Scott Belsky knows a thing or two about bringing ideas to fruition.
He's the founder of the Behance Network, the world’s leading online platform for creative professionals. He's also founder of The 99%, Behance’s think tank and annual conference devoted to execution in the creative world. And he created Action Method, a popular online/mobile productivity application and line of organizational paper products.
In a recent interview, the author of the bestselling book, Making Ideas Happen, explained how to keep ideas alive, bring them to market and cross the finish line as a winner.
Q: What’s the harder step: vision to product or product to market success?
Vision to product, hands down! Why? Because vision is fleeting and taking incremental steps and surviving the doldrums of project management is extremely difficult. No technology or productivity insights can change the fact that most ideas never see the light of day. Once you transform your idea into something tangible…a product…it is now easier than ever before to spread the word because of the rise of “community curation” and interconnected flows of data.
Q: What happens more often: killing a good idea or sustaining a bad one?
Sustaining a bad one because it is extremely hard to kill our darlings. In any passionate pursuit, it is hard to incorporate feedback and recognize the need for change. We get headstrong with lust for our creations and lose our objectivity. As a result, we sustain bad ideas with a trickle of life; compromising our focus along as a consequence.
Q: At the early stage, how can one tell if an idea is any good?
Here’s the simple litmus test: Does your community care? Everyone has a “community” of constituents—customers, users, readers, clients, etc. Share your ideas liberally. If your community engages with them (either for or against them), then you know you’re onto something. If they don’t look twice you know that you either need to reconsider the idea or rethink how you communicate it.
Q: Why is it that some people can complete ideas and others just can’t?
Most of us struggle. However, some people and teams are able to complete ideas again and again. I am obsessed — my recent book Making Ideas Happen is about the topic — with those who consistently defy the odds. I have found that the “serial-executors” among us commit energy to thinking about HOW they stay organized, have found ways to leverage the forces of community, and are specially equipped to lead creative projects.
The most common challenge we face is surviving the “project plateau.” The project plateau is the pure drudgery in the middle stages of a project; ceaseless follow-ups and a lot of hard work with no clear end in sight. As we trudge our way through, we get easily distracted by life’s demands.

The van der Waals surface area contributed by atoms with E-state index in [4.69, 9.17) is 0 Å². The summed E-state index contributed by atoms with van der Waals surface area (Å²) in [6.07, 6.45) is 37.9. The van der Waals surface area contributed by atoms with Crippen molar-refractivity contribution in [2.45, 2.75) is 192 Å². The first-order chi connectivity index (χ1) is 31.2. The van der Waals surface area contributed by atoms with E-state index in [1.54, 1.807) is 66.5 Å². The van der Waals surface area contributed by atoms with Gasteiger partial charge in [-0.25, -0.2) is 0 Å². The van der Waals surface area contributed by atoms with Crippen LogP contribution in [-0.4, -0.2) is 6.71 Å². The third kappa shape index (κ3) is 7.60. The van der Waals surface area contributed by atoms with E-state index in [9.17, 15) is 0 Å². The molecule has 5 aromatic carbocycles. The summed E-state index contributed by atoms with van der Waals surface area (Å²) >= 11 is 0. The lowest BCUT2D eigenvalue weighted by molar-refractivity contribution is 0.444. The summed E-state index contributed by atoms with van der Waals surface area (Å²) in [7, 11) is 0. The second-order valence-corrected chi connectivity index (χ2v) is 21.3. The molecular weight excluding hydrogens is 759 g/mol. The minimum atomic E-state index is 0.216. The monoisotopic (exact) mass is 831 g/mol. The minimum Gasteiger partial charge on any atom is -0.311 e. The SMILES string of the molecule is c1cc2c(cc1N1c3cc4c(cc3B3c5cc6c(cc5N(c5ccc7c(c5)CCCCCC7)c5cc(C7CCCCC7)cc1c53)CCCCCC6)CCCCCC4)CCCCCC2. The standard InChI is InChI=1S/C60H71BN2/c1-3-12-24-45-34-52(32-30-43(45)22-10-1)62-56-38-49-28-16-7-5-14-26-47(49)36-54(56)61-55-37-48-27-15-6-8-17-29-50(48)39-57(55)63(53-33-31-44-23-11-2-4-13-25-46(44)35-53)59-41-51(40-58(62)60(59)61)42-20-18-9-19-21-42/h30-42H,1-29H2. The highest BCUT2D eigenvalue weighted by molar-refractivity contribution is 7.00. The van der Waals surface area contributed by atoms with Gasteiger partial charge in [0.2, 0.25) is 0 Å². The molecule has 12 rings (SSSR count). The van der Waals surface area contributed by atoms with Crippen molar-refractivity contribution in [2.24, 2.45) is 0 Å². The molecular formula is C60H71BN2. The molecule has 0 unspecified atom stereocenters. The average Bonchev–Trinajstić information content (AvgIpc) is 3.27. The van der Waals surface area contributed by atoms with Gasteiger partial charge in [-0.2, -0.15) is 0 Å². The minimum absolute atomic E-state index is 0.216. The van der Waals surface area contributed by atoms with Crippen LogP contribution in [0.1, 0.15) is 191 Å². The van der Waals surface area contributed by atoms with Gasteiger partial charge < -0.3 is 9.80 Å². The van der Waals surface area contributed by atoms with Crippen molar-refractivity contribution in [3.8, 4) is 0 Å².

As creative minds, we also come up with new ideas, which entice us to escape the doldrums of the project plateau and start all over again with something new and shiny. The project plateau is especially difficult to endure without the usual short-term rewards that keep us motivated.
Q: What are the primary determinants of an idea’s success or failure?
The level of organization during the idea’s implementation, the extent to which a broader community is aware/engaged with the idea, and the leadership capability of the person who conceived the idea itself.
Q: Is it better to have first-rate people with a second-rate idea than a first-rate idea with second-rate people?
Great achievements can often be tracked back to great execution. Nobody knows about the great ideas that were poorly implemented…because they never reached their full potential. As such, I’d take first-rate people with a second-rate idea. Unfortunately, the quality of an idea is not correlated with the likelihood of execution. It’s the team—and their ability to execute—that matters more than anything else.
Q: Is it even possible for people make the transition from visionaries to implementors to managers?
Absolutely, but it takes a tremendous amount of introspection. The obstacles that we face during brainstorming, execution, and managing are all very different—and often diametrically opposed. We can change throughout the life cycle of creative pursuits, but only if we look within and recognize what we know, what we don’t know, and when we screw up and require help.
Q: How does one make people accountable for the success of their ideas?
Make it public. Public—communal—accountability is an amazing force that we should use more often…
Q: What are the best types of compensation to foster innovation?
“Compensation” can be both financial and non-financial. Whatever keeps you most engaged is the best form of compensation. Innovation happens out of passion to solve a problem and a deep genuine interest in the topic. As such, passion and genuine interest thrive more from non-financial rewards such as positive feedback from a community, the joys of play, and additional opportunity.
Q: What equipment and software does a person like you use?
I am a Mac user. I believe in TWO screens. Nobody would work on a desk that is fifteen inches wide, so why not aim for a larger desktop? I would rather have a slower computer with more screen space. Not surprisingly, I manage all of my tasks, both personal and professional, using Action Method on my iPhone and online via the Adobe AIR version of the application. Also, our team loves Google Docs.
You can follow Scott on Twitter at @ScottBelsky and get more information about bringing ideas to market in his book, Making Ideas Happen.